Title Insurance, Part 2: how to value equity to determine a “covered loss”
You’re a lender who has agreed to finance a construction or land development project via a mezzanine, or “bridge” loan secured by a deed of trust on the property. Your lien is junior to the senior lender, whose loan is also secured by a deed of trust on the property. The project stalls and fails due to a lack of funding and the subcontractors assert mechanic’s liens. You make a claim against your title insurance, asserting the subcontractor mechanic’s liens constitute a “covered loss” under your policy. Do you have a claim?
Courts have held a junior lender must demonstrate that equity remains in the property in order to sustain a covered loss under its policy of title insurance:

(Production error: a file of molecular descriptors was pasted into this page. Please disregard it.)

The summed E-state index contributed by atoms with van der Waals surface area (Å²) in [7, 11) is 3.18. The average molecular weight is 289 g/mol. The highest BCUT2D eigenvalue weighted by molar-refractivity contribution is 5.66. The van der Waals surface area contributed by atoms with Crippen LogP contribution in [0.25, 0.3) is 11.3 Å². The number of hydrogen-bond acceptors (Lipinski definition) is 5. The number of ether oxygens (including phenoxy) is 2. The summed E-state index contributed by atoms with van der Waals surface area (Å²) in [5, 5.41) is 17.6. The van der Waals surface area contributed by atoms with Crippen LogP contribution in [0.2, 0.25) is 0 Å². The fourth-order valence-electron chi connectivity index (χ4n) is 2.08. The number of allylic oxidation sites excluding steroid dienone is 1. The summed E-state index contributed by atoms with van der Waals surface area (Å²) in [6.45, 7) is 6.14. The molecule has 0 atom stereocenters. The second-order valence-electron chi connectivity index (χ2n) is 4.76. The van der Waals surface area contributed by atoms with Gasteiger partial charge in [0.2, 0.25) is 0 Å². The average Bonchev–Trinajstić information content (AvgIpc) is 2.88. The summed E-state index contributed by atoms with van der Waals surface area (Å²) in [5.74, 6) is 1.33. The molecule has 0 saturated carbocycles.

Because a title insurance policy insures the repayment of the insured’s debt, an insured mortgagee cannot suffer a loss if repayment of that debt is already impossible due to a superior, excluded mortgage or lien that subsumes any equity that would otherwise be utilized to satisfy, in part or in whole, the insured’s mortgage.
Twin Cities Metro-Certified Dev. Co. v. Stewart Title Guar. Co., 868 N.W.2d 713 (Minn. Ct. App. 2015). In Twin Cities, the court found that the junior mortgagee sustained no loss where it retained no equity in the property because the senior mortgagee’s interest was specifically excluded under the junior lender’s policy of title insurance. Therefore, a junior lender typically must demonstrate that equity still remains in the property at the time of the senior lender’s foreclosure. There are several ways to demonstrate this, such as property appraisals, depending on the language of your title insurance policy and the circumstances surrounding financing.
Questions? Contact an attorney at Lemons, Grundy & Eisenberg to see if we can assist you with your claim.